A Note From Gwenda.

HI there, how are you? I hope life has brought you nothing but wonderful adventures!  Here are my libations for September.


2 oz apple vodka
14 oz apple cider

Shake ingredients in a cocktail shaker with ice. Strain into glass.


1 oz gin
1 oz Blue Curacao liqueur
1 oz grapefruit juice
1 oz sweet and sour mix

Shake ingredients in a cocktail shaker with ice. Strain into glass.


2 oz absinthe herbal liqueur
10 oz cola

Combine absinthe with cola in a glass filled with ice, easily the best way to drink absinthe.


2 oz white rum
1 dash grenadine syrup
1 tsp powdered sugar
1 egg white
1/2 oz lime juice

Shake well over ice cubes in a shaker, and strain into a cocktail glass.


1 1/2 oz light rum
1 tsp cherry brandy
1/2 oz lime juice
1/2 tsp grenadine syrup
1 egg white

In a shaker half-filled with ice cubes, combine all of the ingredients. Shake well. Strain into a cocktail glass.


1 1/2 quart apple juice
1 1/3 cups pineapple juice
1/2 cup lemon juice
2 pieces orange juice
28 oz ginger ale
2 cinnamon sticks
8 whole cloves

Place apple juice in a NON-aluminum kettle; tie spices in cheesecloth, add to kettle, and simmer uncovered 15 minutes; discard spice bag. Mix spiced juice with remaining fruit juices. To serve, place a large block of ice in a large punch bowl, add fruit juice and ginger ale.


24 oz canned apricot nectar
1 1/2 cups orange juice
3/4 cup lemon juice
1 1/2 quart sweet cider
20 maraschino cherries

Combine nectar, orange and lemon juices, and cider. Refrigerate until well chilled - at least 2 hours. Garnish with cherries.


We all enjoy the colors of autumn leaves. Did you ever wonder how and why a fall leaf changes color? Why a maple leaf turns bright red? Where do the yellows and oranges come from? To answer those questions, we first have to understand what leaves are and what they do. Leaves are nature's food factories. Plants take water from the ground through their roots. They take a gas called carbon dioxide from the air. Plants use sunlight to turn water and carbon dioxide into glucose. Glucose is a kind of sugar. Plants use glucose as food for energy and as a building block for growing. The way plants turn water and carbon dioxide into sugar is called photosynthesis. That means "putting together with light." A chemical called chlorophyll helps make photosynthesis happen. Chlorophyll is what gives plants their green color.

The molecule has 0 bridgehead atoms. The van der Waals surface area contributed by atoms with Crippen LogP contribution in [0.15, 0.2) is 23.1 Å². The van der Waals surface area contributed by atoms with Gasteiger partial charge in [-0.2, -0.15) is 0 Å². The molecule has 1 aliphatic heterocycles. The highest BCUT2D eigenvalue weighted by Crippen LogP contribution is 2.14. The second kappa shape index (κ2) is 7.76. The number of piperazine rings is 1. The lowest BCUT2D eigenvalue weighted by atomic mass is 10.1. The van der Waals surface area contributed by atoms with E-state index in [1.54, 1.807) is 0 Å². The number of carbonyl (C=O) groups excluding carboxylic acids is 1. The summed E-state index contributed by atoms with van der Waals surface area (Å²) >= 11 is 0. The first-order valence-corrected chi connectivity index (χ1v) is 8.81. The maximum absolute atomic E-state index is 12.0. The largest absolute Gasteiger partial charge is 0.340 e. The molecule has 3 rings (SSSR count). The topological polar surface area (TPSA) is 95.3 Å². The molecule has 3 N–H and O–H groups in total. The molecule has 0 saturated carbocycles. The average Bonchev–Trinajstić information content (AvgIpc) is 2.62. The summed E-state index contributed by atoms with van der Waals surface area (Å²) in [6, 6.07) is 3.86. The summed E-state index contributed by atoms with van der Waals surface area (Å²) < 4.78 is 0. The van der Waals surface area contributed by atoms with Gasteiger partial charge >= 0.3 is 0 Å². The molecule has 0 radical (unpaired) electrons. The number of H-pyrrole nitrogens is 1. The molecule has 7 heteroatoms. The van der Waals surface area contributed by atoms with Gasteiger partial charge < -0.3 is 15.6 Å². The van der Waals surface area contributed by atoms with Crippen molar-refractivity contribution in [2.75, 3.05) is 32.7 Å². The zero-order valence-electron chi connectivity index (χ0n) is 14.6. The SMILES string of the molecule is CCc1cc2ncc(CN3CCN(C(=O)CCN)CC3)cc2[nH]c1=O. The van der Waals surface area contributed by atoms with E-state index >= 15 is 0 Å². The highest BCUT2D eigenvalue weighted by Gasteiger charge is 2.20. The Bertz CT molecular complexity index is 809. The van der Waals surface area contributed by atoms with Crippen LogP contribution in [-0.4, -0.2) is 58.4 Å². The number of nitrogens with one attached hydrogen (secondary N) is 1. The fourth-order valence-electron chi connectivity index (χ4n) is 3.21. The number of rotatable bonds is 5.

As summer ends and autumn comes, the days get shorter and shorter. This is how the trees "know" to begin getting ready for winter. 

During winter, there is not enough light or water for photosynthesis. The trees will rest, and live off the food they stored during the summer. They begin to shut down their food-making factories. The green chlorophyll disappears from the leaves. As the bright green fades away, we begin to see yellow and orange colors. Small amounts of these colors have been in the leaves all along. We just can't see them in the summer, because they are covered up by the green chlorophyll.

The bright reds and purples we see in leaves are made mostly in the fall. In some trees, like maples, glucose is trapped in the leaves after photosynthesis stops. Sunlight and the cool nights of autumn cause the leaves turn this glucose into a red color. The brown color of trees like oaks is made from wastes left in the leaves. 

It is the combination of all these things that make the beautiful colors we enjoy in the fall.